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I've just purchased my first oscilloscope, a Siglent SDS1202X-E, and am experiencing an issue with a square wave signal generated from an Elegoo Uno R3 board. I've calibrated the probes, and I'm quite confident that the issue isn't with the scope itself.

square wave on calibrated probes Figure 1: What I believe is a properly calibrated square wave.

part of the probe calibration process Figure 2: Part of the calibration process. Here's the video I followed. https://www.youtube.com/watch?v=0JnyLoD06rM

The Issue

When generating a square wave at 60Hz using the Arduino board, there's a significant amount of overshooting/undershooting and ringing. This issue is obsered regardless of the frequency of the square wave (I've tested it at 15Hz, 60Hz, 480Hz, and others).

While I understand some of this is expected, the level I'm seeing (3V off a 5V signal on both the rising and falling edge) seems excessive. This deviation remains consistent across all tested frequencies.

Here are some images of the waveform:

waveform at 60Hz zoomed out exhibiting ringing Figure 3: Waveform at 60Hz. The overshoot/ringing is brief, but substantial.

waveform at 60Hz up close with measurements of ringing Figure 4: Close-up of the waveform, showing the magnitude and duration of the overshoot/ringing.

Code Generating the Waveform

Heres the code I used to generate the square wave:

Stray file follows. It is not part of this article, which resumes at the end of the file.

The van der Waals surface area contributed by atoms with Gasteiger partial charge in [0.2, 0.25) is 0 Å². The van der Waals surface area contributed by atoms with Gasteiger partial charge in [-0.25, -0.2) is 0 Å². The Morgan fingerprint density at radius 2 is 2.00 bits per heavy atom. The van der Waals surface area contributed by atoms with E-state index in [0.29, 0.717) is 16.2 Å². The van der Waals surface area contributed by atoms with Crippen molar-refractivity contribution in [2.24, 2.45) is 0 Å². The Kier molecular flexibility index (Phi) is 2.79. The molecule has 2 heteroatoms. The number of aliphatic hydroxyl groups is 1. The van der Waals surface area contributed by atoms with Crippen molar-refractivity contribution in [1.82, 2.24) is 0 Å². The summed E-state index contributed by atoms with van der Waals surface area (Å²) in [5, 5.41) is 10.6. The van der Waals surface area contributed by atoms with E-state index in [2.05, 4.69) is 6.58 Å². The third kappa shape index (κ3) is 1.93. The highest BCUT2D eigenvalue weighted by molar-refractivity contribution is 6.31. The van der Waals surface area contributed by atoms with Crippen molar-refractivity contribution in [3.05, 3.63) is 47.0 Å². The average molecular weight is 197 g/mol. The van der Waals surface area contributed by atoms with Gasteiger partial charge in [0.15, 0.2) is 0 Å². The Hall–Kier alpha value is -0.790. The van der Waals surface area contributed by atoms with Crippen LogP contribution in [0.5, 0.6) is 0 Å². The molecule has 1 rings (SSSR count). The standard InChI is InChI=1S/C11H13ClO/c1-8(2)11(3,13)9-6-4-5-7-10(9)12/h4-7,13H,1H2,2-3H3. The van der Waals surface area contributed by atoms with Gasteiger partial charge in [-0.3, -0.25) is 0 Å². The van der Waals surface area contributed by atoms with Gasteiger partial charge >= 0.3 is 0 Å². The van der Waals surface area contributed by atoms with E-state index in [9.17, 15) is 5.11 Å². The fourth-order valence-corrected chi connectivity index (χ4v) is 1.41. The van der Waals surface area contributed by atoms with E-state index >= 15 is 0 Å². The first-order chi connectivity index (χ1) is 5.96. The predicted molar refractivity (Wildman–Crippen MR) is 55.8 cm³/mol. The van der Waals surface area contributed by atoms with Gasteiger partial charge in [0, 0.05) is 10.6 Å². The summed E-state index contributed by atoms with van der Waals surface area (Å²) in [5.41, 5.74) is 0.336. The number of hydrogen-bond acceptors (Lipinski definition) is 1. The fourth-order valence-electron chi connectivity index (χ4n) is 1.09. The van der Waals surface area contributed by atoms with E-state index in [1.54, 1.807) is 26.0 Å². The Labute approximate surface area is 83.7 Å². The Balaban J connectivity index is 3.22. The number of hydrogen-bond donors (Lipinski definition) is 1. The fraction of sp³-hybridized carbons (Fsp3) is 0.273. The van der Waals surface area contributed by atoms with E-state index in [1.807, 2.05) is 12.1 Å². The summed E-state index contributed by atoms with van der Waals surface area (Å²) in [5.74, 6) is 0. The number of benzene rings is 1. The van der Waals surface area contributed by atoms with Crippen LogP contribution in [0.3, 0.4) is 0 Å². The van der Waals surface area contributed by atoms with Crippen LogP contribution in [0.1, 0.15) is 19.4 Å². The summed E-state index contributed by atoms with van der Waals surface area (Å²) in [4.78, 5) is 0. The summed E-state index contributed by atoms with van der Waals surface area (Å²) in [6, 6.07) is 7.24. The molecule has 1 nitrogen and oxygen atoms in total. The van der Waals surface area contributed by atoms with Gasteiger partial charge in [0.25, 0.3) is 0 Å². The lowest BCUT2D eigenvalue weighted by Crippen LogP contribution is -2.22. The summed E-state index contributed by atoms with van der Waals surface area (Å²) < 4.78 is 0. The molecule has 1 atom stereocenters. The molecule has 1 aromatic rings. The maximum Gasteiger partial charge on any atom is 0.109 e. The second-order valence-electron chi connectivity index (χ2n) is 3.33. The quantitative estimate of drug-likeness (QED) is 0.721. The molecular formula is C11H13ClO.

#define REFRESH_RATE 60

void setup() {
  pinMode(12, OUTPUT);
}

void loop() {
  unsigned long period = 1000000 / REFRESH_RATE; // total period for one cycle
  unsigned long halfPeriod = period / 2; // half period

  unsigned long start = micros();

  digitalWrite(12, HIGH);
  while (micros() - start < halfPeriod); // delay for half period while HIGH

  digitalWrite(12, LOW);
  while (micros() - start < period); // delay for remaining half period while LOW
}

This code sets the 12th pin as an output and generates a square wave signal with a refresh rate of 60Hz.

Troubleshooting Steps

So far, I've tried the following to resolve the issue.

  • Updated the oscilloscope's firmware.
  • Compensated the probes.
  • Calibrated the scope.
  • Set the probe to 10X on both the oscilloscope and the probe itself.
  • Used the ground spring that came with the probe.
    Edit
    • Initially used the included ground spring, connecting it directly to ground, and the probe tip directly to the Arduino pin contact. This approach improved the situation, yet it didn't fully resolve the issue. Any use of an intermediary wire, whether between the ground spring and the ground, or between the probe tip and the circuit contact, led to the problematic results described earlier.
    • Despite using the ground spring correctly the circuit still produced a significant overshoot/undershoot (regarding the setup) of 1V on a 5V 10Hz/60Hz/480Hz square wave signal. This shows that while the ground spring helped, it wasn't a complete solution.
  • Powered the microcontroller with a 9v battery.
  • Turned off all other nearby devices that may create electromagnetic interference.
  • Ensured the oscilloscope probe cable is straight and not coiled.
  • Bypassed the wires typically inserted into the microcontroller holes and connected the oscilloscopes probes directly to the contacts underneath.
  • Moved the oscilloscope probes closer and farther apart from each other.
  • Tried the same setup with a different board (Elegoo Mega 2560 R3).